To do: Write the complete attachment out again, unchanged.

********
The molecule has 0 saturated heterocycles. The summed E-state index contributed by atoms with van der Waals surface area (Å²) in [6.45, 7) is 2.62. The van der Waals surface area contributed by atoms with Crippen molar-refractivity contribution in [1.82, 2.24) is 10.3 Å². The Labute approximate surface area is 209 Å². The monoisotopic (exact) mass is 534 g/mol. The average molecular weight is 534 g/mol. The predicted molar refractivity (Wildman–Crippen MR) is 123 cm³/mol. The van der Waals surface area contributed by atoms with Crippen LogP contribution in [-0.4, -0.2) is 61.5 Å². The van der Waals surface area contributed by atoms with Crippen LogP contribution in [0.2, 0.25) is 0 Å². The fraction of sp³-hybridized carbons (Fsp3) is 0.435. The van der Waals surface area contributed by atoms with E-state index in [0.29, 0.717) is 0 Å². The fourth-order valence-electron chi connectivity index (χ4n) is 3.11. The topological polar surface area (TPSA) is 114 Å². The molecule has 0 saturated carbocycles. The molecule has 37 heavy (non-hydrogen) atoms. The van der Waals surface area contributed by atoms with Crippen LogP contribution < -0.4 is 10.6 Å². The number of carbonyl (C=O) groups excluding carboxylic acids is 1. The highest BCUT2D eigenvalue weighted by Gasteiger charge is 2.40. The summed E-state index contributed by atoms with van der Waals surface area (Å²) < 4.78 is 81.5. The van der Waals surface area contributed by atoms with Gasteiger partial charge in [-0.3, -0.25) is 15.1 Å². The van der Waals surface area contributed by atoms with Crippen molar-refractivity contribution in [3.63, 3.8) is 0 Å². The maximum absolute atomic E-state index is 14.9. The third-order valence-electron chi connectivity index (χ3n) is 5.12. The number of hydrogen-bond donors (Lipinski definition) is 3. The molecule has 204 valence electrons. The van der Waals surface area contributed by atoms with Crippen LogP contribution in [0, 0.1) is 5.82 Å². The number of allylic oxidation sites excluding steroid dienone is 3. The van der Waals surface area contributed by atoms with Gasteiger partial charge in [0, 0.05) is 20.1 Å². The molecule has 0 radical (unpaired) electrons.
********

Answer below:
The molecule has 0 saturated heterocycles. The summed E-state index contributed by atoms with van der Waals surface area (Å²) in [6.45, 7) is 2.62. The van der Waals surface area contributed by atoms with Crippen molar-refractivity contribution in [1.82, 2.24) is 10.3 Å². The Labute approximate surface area is 209 Å². The monoisotopic (exact) mass is 534 g/mol. The average molecular weight is 534 g/mol. The predicted molar refractivity (Wildman–Crippen MR) is 123 cm³/mol. The van der Waals surface area contributed by atoms with Crippen LogP contribution in [-0.4, -0.2) is 61.5 Å². The van der Waals surface area contributed by atoms with Crippen LogP contribution in [0.2, 0.25) is 0 Å². The fraction of sp³-hybridized carbons (Fsp3) is 0.435. The van der Waals surface area contributed by atoms with E-state index in [0.29, 0.717) is 0 Å². The fourth-order valence-electron chi connectivity index (χ4n) is 3.11. The topological polar surface area (TPSA) is 114 Å². The molecule has 0 saturated carbocycles. The molecule has 37 heavy (non-hydrogen) atoms. The van der Waals surface area contributed by atoms with Crippen LogP contribution < -0.4 is 10.6 Å². The number of carbonyl (C=O) groups excluding carboxylic acids is 1. The highest BCUT2D eigenvalue weighted by Gasteiger charge is 2.40. The summed E-state index contributed by atoms with van der Waals surface area (Å²) < 4.78 is 81.5. The van der Waals surface area contributed by atoms with Gasteiger partial charge in [-0.3, -0.25) is 15.1 Å². The van der Waals surface area contributed by atoms with Crippen molar-refractivity contribution in [3.63, 3.8) is 0 Å². The maximum absolute atomic E-state index is 14.9. The third-order valence-electron chi connectivity index (χ3n) is 5.12. The number of hydrogen-bond donors (Lipinski definition) is 3. The molecule has 204 valence electrons. The van der Waals surface area contributed by atoms with Crippen LogP contribution in [0, 0.1) is 5.82 Å². The number of allylic oxidation sites excluding steroid dienone is 3. The van der Waals surface area contributed by atoms with Gasteiger partial charge in [0, 0.05) is 20.1 Å². The molecule has 0 radical (unpaired) electrons.